(Bible quotations are from the NIV unless otherwise stated)
Look - the Lamb of God!
18th January 2007
It's not me!
The religious establishment sent people to question John (whom we call the Baptist) pushing him to claim to be the Messiah, but he make it absolutely clear that he was no such thing. Then they asked him what his authority was for doing what he was doing - they didn't recognise him as a prophet sent by God. He hadn't been to Bible College, after all. He had no Batchelor of Divinity degree. John quoted Isaiah 40:3 as his answer, but he did so humbly, making it clear he was not the Messiah.
All who prophesy, or preach, or lead churches need to make it clear that we're nothing special - it's Jesus that's special.
Not many religious leaders claim to be divine. And most of those who do are rightly regarded as charlatans or crackpots. John was a good man, and he had much to teach about the kingdom of God. And many of us expect no more when we go to a church meeting than that - some teaching about the Kingdom of God, given by nice people, and maybe some friendly conversation and a cup of coffee afterwards.
But the day after the religious authorites of the day had come and gone, Jesus appeared there.
When John said "Look, the Lamb of God!" - he was pointing Jesus out to his followers. What a moment! After centuries of waiting for the Messiah - He was here! He just walked straight in to the meeting that John was leading. And John said "LOOK! THIS is the Messiah!"
When you attend church (if you do) do you expect your leaders to point out Jesus to you? Or is that beyond your expectations? Maybe you just want a bit of religion? A feeling that there is truth, and a sense of what is right, and a bit of gentleness and love in the world? But - in a good church - the leaders will point you to Jesus Himself! Because He is REAL, and He is ALIVE and He is HERE through His Holy Spirit!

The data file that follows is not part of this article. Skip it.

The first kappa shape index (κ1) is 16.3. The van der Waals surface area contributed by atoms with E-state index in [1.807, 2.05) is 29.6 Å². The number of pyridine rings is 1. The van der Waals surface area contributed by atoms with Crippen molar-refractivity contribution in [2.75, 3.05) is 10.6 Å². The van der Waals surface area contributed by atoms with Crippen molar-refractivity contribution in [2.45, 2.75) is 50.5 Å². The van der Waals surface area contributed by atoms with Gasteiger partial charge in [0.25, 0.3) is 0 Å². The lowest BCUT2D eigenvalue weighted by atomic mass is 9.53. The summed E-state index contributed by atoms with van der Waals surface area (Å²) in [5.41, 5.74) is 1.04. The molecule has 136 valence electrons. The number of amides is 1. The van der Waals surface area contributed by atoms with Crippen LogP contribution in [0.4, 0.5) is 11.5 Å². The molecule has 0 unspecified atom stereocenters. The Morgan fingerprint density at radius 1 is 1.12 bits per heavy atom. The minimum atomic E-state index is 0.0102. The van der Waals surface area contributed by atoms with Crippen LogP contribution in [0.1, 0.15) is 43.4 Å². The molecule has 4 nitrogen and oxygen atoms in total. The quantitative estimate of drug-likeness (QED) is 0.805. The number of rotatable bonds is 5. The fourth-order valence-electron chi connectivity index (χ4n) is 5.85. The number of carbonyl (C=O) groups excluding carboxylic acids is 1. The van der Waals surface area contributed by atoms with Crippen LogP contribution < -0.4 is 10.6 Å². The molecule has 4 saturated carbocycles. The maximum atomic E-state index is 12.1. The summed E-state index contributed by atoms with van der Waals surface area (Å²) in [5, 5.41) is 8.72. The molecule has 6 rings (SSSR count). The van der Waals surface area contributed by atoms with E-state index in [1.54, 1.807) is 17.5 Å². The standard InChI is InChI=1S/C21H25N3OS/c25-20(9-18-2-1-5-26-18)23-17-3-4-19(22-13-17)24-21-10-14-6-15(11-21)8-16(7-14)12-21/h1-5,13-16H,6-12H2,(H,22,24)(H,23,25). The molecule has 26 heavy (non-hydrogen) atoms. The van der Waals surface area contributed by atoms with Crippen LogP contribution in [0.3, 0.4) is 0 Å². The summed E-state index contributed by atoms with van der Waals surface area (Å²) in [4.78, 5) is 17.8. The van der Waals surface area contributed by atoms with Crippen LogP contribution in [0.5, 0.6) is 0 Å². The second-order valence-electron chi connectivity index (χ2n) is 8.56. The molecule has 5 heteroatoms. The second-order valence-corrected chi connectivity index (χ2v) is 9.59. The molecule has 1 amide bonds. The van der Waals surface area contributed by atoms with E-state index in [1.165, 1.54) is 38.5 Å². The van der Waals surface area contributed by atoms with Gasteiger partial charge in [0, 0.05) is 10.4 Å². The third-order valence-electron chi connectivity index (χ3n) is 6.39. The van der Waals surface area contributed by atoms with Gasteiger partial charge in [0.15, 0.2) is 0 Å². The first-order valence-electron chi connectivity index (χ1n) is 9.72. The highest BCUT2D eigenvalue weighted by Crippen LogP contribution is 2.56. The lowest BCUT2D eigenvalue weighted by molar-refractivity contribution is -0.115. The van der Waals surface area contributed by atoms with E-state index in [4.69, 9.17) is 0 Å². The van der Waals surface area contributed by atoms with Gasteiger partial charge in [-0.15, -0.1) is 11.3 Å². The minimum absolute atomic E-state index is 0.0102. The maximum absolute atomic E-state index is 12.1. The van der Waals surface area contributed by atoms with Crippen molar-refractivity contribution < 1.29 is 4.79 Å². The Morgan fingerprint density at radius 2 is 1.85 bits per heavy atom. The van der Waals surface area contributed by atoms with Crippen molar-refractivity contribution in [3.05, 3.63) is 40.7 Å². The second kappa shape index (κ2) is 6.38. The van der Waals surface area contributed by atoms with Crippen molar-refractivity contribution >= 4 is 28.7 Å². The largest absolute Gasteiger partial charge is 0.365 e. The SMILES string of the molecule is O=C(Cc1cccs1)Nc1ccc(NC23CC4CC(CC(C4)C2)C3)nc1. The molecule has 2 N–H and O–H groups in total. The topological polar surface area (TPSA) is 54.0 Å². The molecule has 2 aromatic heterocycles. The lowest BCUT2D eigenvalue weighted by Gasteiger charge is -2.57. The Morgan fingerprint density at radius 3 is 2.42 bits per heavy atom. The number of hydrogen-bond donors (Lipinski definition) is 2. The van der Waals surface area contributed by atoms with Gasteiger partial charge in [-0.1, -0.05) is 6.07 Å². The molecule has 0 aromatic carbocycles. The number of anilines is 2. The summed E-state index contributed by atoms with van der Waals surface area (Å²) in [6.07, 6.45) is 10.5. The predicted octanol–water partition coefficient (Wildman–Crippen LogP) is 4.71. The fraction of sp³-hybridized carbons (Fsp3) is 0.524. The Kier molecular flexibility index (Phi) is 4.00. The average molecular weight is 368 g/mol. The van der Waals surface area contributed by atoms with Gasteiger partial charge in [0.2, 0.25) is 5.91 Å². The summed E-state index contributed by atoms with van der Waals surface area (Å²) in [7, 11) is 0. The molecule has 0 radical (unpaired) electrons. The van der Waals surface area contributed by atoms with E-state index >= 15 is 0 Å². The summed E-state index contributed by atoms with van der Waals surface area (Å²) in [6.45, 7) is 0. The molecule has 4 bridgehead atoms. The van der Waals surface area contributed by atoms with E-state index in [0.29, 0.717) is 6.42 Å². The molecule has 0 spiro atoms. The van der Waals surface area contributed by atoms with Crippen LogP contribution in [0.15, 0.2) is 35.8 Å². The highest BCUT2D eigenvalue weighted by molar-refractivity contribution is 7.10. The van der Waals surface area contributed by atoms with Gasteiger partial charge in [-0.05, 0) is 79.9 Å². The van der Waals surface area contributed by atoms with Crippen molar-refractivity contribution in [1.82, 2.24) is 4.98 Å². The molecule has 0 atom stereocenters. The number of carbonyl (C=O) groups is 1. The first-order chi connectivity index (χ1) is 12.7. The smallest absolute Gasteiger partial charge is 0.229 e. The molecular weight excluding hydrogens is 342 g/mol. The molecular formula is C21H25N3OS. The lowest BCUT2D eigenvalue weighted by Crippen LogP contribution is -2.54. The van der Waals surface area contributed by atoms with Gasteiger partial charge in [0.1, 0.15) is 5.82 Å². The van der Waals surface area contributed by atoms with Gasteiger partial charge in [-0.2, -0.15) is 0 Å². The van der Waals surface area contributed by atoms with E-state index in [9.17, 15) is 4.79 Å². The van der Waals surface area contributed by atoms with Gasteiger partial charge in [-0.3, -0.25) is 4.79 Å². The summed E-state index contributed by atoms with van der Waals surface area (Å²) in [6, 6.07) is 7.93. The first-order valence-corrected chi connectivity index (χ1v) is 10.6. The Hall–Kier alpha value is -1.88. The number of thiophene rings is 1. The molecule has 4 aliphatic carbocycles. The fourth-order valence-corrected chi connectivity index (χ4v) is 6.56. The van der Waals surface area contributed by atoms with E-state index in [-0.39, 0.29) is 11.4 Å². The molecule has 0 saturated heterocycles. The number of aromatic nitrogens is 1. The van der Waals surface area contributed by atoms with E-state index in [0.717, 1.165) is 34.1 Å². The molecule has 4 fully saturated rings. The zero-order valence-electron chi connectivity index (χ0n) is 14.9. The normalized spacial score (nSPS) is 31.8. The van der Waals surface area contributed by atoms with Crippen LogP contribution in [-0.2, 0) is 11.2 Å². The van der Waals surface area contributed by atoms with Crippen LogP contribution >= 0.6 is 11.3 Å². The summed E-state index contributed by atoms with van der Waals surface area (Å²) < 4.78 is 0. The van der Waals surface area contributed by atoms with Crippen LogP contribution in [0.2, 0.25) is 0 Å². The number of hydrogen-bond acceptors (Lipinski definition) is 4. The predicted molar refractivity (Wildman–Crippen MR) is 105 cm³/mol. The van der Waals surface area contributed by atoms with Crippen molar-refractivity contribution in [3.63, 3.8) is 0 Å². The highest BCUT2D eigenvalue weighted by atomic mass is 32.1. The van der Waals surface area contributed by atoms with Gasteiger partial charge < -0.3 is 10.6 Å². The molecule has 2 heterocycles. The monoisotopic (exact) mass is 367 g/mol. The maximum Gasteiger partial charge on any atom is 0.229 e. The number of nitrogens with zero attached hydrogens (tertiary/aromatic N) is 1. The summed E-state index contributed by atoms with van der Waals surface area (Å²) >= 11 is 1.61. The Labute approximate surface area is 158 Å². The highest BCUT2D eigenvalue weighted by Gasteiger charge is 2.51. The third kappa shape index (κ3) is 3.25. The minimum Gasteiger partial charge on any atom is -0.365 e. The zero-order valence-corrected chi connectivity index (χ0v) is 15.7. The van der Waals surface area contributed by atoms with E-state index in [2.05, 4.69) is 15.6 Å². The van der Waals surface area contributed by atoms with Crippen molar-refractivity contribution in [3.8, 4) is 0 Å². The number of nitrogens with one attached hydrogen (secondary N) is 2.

Also, John admitted that he wouldn't have recognised Jesus if God hadn't revealed Him. And that's one way we're all the same. The church can help, as John did, but we also need God's help to find Jesus for ourselves. If you're one of the millions who are seeking Jesus, but haven't found Him yet, pray. Ask God to reveal Jesus to you. He will.
John called Jesus - the Messiah - "The Lamb of God". For a fuller explanation of this, see Exodus chapter 12. The sacrifice of a lamb during the first Passover, and the shedding of its blood, caused God to pass over the Israelites when He visited death on the Egyptians. In the same way, God passes over us - forgiving our sins, and so not visiting eternal death on those who believe in the atoning blood of Jesus. Jesus is our perfect Passover Lamb. Paul wrote:
1 Corinthians 5:7
We don't read about anything changing much that day. This surprises me, but maybe there was just too much to take in, too much to think through. People needed to ask themselves "Do I believe that Jesus truly is the Messiah?" Because if He is, then everything changes. There'a huge difference between looking for God and finding Him, between religion and Christianity, between wanting truth and encountering the One who is The Truth.
But the next day, for at least two people, everything did indeed change: